To me, this is really a fight about how to build a bigger Democratic Party and broader support for a progressive agenda. My fear is that many in the Netroots have learned the wrong lessons from the conservative movement's rise to power over the past quarter century and are bent on copying their mistakes as well as their successes. To be specific, I am concerned that the many Netroots activists are taking their admirable quest to bring more cohesion and discipline and infrastructural resources to the Democratic Party to an exclusive and self-defeating extreme. Again, you may disagree with this assessment, but I fail to see how raising this concern makes me a conservative. (FYI: You can find a fuller explanation of my views in these two blog posts:;

Third, I go on Fox, just as Howard Dean does, because it reaches the largest audience of any cable news network by far and that audience is comprised of voters Democrats need to be speaking to to win elections. I can appreciate the arguments that you and some of my other progressive friends have made against legitimizing Fox by appearing on their air, although I obviously disagree ( But to use this small part of my resume as a leading indicator that I am conservative — especially when the same standard is not applied to Dean or Chris Dodd or many other Democrats who go on Fox News -- seems pretty specious. (I won’t even get into the Politico piece of this argument — there is just no credible evidence that Politico has a conservative bias.)Fourth, my reasons for blogging in different style than other Netroots writers do is not a function of my ideology, but my disposition. I made a conscious decision when I launched my site that: 1) I was going to write on a limited, quality-over-quantity basis, hence the mostly essay-ish posts; and 2) I was going to use my limited posting primarily to challenge conventional political wisdom and raise issues and questions and concerns that were not getting the attention I thought they deserved.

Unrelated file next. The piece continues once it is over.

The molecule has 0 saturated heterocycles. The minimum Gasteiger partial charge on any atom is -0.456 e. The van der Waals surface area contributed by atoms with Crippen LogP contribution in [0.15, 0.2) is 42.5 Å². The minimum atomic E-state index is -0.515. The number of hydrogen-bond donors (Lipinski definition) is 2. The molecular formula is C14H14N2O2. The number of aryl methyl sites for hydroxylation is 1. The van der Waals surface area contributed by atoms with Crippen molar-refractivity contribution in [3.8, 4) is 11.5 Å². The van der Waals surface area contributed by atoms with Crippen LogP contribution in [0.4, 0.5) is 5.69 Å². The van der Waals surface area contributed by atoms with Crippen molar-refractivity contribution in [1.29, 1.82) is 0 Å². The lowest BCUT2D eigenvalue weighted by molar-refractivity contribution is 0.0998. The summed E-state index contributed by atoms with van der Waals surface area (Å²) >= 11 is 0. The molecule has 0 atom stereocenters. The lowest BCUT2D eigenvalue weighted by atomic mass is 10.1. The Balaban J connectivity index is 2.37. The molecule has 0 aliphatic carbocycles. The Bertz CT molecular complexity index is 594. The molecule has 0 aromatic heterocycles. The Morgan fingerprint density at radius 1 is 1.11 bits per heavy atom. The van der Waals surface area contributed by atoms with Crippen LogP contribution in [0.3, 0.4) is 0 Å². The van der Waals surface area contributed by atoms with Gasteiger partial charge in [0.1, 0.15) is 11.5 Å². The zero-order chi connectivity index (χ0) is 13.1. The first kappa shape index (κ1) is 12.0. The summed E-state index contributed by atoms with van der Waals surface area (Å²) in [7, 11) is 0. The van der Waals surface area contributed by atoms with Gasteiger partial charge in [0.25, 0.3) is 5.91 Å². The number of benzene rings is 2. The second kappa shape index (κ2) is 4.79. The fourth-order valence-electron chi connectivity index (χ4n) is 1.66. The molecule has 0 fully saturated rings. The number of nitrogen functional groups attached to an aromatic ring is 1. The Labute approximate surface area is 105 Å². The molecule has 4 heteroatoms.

So in some sense, it’s precisely because you and so many other progressive bloggers have been working overtime holding Bush and the corrupt, backward Republicans in Congress accountable that I have chosen to focus on other subjects that are of particular interest to me. (FYI: Here is the post I wrote explaining all this to launch the site:’s fair to say that some of the issues progressive bloggers care most about and that I have not commented about are not as big of priorities to me, or that I may have more nuanced positions. For example, I disagree with the warrant-less wiretapping as practiced by this Administration, but I am not outraged by it like many progressives are. That’s because I believe that we have to be aggressive in collecting intelligence on potential terrorist threats, and while Bush drew the wrong line in the balance between liberty and security, I want the FBI listening to Al Qaeda through any lawful means.Now, one could say that I am making a mistake in not taking this largely theoretical threat more seriously, and we could have a legitimate argument about that. But to suggest my lack of outrage, at the exclusion of my actual position, makes me a conservative seems totally illogical to me. If I am conservative because I don’t oppose wireless wiretapping loudly enough, what does that make those who vocally support it?